There’s no denying that this biography does tell an incredible story – and does an excellent job of raising awareness about issues that might not be widely known to many. Blaine Harden tells Shin-Dong-hyuk’s story of his life in a political prison – and it really is life from birth onwards and could have been until death, had it not been for Shin’s incredible escape.
Through this history of Shin’s time in the camp, a picture of a brutal and pitiful existence is built up. Although Harden admits that it’s impossible to fully corroborate the details of Shin’s story, he does call on information from experts, humanitarian campaigners and activists whose knowledge and experiences support Shin’s recollections.
The difficulty in fully embracing this book is that you get the sense that there is a distance between Shin-Dong-hyuk and Blaine Harden that was never quite breached, something Harden himself refers to when he mentions that it was difficult to always trust Shin’s words. Writing anyone’s biography without their full and frank commitment is always going to be difficult and to me it felt like there were many emotional elements of this story that weren’t touched upon.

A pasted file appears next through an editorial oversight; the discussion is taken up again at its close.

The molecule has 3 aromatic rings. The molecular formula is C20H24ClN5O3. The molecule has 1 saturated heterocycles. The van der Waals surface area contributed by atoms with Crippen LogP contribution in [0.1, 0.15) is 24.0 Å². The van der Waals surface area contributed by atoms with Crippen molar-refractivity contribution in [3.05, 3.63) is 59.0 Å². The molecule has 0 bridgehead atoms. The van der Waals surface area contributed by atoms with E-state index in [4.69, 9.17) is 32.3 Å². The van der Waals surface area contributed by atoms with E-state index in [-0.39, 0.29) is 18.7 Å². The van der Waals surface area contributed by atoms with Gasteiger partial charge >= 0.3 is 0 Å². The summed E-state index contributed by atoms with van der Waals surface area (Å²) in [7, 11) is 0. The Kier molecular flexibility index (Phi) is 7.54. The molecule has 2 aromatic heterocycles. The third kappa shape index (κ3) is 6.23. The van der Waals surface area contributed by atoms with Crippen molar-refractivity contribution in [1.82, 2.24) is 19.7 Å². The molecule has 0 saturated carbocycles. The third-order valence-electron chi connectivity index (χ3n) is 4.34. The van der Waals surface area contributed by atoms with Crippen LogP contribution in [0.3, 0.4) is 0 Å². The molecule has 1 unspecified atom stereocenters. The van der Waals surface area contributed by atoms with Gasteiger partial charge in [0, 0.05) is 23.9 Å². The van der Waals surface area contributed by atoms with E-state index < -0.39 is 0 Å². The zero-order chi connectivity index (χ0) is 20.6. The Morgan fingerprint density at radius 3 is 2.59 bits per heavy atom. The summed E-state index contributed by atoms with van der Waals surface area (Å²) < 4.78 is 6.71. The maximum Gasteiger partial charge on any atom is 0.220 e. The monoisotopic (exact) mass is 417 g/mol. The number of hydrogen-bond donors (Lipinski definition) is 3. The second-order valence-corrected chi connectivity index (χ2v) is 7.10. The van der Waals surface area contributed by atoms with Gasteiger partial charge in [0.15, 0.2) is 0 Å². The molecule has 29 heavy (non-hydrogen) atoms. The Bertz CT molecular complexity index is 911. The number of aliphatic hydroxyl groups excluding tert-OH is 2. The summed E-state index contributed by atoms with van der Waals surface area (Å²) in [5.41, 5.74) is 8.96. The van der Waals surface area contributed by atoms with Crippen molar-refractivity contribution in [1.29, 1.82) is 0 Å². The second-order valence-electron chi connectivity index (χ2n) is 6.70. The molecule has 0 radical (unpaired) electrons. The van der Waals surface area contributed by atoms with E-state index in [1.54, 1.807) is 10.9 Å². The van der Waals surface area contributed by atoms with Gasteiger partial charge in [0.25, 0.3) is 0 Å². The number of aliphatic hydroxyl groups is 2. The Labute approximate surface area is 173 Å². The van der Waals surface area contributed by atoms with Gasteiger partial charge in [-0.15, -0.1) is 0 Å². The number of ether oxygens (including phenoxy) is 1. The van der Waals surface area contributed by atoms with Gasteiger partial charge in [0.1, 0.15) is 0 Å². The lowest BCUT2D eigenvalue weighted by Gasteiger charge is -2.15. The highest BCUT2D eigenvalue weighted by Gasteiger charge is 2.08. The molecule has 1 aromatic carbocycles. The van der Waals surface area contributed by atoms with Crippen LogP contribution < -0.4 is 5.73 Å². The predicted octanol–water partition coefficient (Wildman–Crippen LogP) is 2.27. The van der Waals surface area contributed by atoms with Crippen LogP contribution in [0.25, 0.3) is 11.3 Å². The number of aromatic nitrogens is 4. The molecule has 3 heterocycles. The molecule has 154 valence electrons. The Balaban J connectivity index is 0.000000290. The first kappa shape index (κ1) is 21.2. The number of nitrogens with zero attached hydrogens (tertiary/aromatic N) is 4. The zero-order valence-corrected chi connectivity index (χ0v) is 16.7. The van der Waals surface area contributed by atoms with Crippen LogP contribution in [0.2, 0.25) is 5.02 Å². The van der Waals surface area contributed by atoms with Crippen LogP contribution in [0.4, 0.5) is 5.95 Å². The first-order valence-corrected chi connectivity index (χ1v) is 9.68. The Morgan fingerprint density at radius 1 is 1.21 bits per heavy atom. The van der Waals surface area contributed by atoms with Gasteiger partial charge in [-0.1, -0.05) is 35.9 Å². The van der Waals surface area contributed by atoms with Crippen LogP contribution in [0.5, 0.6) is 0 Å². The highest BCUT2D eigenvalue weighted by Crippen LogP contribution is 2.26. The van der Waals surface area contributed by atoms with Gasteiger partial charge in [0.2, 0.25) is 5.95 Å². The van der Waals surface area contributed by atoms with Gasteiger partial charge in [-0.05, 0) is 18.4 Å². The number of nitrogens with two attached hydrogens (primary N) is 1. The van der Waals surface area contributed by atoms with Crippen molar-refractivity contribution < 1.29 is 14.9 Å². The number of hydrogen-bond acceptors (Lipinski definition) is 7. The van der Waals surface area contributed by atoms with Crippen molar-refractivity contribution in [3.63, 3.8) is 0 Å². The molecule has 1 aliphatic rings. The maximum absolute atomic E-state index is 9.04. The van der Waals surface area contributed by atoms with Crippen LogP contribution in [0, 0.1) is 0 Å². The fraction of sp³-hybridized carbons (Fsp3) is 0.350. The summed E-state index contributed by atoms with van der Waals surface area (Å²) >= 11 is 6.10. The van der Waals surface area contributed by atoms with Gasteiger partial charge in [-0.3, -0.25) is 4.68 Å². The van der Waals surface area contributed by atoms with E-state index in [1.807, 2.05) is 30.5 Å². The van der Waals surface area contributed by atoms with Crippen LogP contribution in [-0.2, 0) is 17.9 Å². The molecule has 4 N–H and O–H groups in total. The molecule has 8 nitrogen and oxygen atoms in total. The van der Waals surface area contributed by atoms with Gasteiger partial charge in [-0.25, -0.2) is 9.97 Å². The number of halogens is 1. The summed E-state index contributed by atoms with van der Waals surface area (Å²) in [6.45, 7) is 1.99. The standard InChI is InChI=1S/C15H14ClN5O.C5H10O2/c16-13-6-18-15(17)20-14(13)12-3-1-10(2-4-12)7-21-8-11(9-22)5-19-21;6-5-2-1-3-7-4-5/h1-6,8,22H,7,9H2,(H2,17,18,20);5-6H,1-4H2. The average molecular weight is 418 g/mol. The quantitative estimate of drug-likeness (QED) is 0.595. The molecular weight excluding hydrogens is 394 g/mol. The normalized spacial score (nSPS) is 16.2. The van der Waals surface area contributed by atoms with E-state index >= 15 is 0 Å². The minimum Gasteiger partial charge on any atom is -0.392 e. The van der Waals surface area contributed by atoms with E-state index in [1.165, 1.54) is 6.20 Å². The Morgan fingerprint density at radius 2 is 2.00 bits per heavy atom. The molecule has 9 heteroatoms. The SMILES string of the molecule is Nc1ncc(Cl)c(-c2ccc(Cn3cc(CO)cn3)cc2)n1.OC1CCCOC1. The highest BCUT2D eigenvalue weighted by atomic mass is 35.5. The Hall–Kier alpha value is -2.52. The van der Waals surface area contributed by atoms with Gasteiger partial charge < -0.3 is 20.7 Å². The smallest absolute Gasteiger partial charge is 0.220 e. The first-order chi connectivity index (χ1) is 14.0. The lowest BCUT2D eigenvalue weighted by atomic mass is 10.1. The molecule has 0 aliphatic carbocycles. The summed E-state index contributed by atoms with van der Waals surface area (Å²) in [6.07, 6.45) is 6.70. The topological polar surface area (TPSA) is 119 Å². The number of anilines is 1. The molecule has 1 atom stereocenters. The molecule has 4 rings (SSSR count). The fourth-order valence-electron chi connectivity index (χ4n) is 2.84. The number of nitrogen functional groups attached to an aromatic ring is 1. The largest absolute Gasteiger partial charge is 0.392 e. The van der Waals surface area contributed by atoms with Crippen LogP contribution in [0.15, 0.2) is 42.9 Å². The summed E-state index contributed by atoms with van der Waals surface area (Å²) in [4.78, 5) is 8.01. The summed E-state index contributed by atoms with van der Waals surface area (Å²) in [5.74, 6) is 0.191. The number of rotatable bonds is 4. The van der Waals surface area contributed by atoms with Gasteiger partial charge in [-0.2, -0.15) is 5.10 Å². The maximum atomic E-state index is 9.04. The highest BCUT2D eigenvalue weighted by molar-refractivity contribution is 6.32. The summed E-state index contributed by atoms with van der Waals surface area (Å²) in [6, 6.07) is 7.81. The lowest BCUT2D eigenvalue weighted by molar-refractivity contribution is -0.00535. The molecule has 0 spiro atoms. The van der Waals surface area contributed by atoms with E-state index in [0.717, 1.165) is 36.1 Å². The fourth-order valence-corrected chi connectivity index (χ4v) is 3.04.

It is certainly a remarkable read and I have no desire to see someone absolutely strip their soul bare and be caused great pain. Harden does a superb job of putting together the pieces of Shin’s life both in and out of the camp in order to tell his story. If the glue that holds it all together – Shin’s recollections and emotional commitment to the book – is slightly weak at times then perhaps that’s no less than we can expect under the circumstances.This review was originally published on Book Bags and Cat Naps. I received a copy of this book in exchange for my fair and honest review. I did not receive any additional compensation and all opinions are my own.